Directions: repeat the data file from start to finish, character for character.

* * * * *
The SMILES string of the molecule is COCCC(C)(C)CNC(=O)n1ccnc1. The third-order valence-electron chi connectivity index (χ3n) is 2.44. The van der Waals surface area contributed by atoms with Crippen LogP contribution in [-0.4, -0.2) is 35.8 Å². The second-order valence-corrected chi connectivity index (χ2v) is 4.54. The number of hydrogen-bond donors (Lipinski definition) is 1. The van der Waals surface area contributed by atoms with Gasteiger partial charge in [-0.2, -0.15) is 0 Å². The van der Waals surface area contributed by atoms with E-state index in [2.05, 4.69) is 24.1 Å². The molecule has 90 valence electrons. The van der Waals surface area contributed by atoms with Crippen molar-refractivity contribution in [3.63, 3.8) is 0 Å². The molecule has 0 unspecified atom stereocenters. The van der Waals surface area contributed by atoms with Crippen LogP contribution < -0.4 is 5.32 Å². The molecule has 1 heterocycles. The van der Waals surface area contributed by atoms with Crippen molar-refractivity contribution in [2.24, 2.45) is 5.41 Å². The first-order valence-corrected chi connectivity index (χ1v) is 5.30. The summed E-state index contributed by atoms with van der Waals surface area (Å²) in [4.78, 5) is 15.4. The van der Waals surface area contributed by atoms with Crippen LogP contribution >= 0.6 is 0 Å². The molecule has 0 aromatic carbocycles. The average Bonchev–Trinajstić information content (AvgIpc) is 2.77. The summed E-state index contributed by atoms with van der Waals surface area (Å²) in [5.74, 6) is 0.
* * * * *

The SMILES string of the molecule is COCCC(C)(C)CNC(=O)n1ccnc1. The third-order valence-electron chi connectivity index (χ3n) is 2.44. The van der Waals surface area contributed by atoms with Crippen LogP contribution in [-0.4, -0.2) is 35.8 Å². The second-order valence-corrected chi connectivity index (χ2v) is 4.54. The number of hydrogen-bond donors (Lipinski definition) is 1. The van der Waals surface area contributed by atoms with Gasteiger partial charge in [-0.2, -0.15) is 0 Å². The van der Waals surface area contributed by atoms with E-state index in [2.05, 4.69) is 24.1 Å². The molecule has 90 valence electrons. The van der Waals surface area contributed by atoms with Crippen molar-refractivity contribution in [3.63, 3.8) is 0 Å². The molecule has 0 unspecified atom stereocenters. The van der Waals surface area contributed by atoms with Crippen LogP contribution < -0.4 is 5.32 Å². The molecule has 1 heterocycles. The van der Waals surface area contributed by atoms with Crippen molar-refractivity contribution in [2.24, 2.45) is 5.41 Å². The first-order valence-corrected chi connectivity index (χ1v) is 5.30. The summed E-state index contributed by atoms with van der Waals surface area (Å²) in [4.78, 5) is 15.4. The van der Waals surface area contributed by atoms with Crippen LogP contribution >= 0.6 is 0 Å². The molecule has 0 aromatic carbocycles. The average Bonchev–Trinajstić information content (AvgIpc) is 2.77. The summed E-state index contributed by atoms with van der Waals surface area (Å²) in [5.74, 6) is 0.